Vitamin D is a hot seller in the supplement aisles, but it won't help you ward off or recover faster from the common cold in adults.
That's according to a study in the October 3 issue of the Journal of the American Medical Association. In the randomized, double-blind placebo-controlled trial, 322 healthy men and women age 18 or older received either vitamin D pills or a placebo for 18 months, including two winter seasons. During that time, they also answered monthly questionnaires about their health and contacted researchers whenever they experienced cold symptoms.
There were 593 colds in the vitamin D group, and 611 in the placebo group, not a significant difference, according to the team led by researchers at the University of Otago in New Zealand.
The investigators also found no significant difference between the groups in the number of participants who had colds (3.7 per person in the vitamin D group and 3.8 per person in the placebo group, on average), duration of symptoms per cold (12 days in each group, on average), the number of days of missed work as a result of colds (less than a day in each group, on average), or the severity of colds.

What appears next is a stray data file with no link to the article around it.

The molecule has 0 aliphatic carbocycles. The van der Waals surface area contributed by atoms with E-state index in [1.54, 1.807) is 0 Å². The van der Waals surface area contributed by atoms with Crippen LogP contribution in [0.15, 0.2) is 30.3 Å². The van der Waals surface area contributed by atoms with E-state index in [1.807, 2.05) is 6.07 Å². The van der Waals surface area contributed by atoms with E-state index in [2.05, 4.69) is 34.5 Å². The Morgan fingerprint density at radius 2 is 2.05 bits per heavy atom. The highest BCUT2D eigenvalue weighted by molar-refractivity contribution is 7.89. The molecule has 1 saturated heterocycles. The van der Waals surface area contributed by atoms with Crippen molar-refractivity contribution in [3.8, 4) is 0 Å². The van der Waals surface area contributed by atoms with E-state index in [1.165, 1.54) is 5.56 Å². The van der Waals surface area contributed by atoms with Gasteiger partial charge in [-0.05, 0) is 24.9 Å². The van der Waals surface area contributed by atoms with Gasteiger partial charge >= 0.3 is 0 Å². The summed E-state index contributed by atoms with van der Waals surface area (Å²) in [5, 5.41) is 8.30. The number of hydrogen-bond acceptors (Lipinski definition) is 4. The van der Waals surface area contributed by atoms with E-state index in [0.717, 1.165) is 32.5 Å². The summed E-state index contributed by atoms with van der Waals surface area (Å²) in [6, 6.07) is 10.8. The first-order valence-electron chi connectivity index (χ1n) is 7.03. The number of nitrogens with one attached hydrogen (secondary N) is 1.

"The fact that receptors for vitamin D exist in many organs and structures of the body has led to much speculation on the multifaceted prowess of this vitamin," said Marvin Lipman, M.D., Consumer Reports chief medical consultant. "But only randomized controlled clinical trials can turn such belief into truth."
Bottom line: Some prior research had hinted that vitamin D might improve immune function and possibly prevent respiratory infections like the common cold. But in this this well-designed study, monthly doses of 100,000 international units of vitamin D (a dosing regimen more than 5 times the recommended daily allowance of 600 IU for adults ages 19 to 70) did not significantly reduce the incidence or severity of colds. See our full report on alternative therapies to find out which cold and flu treatments our readers said helped a lot in our recent survey of subscribers to Consumer Reports.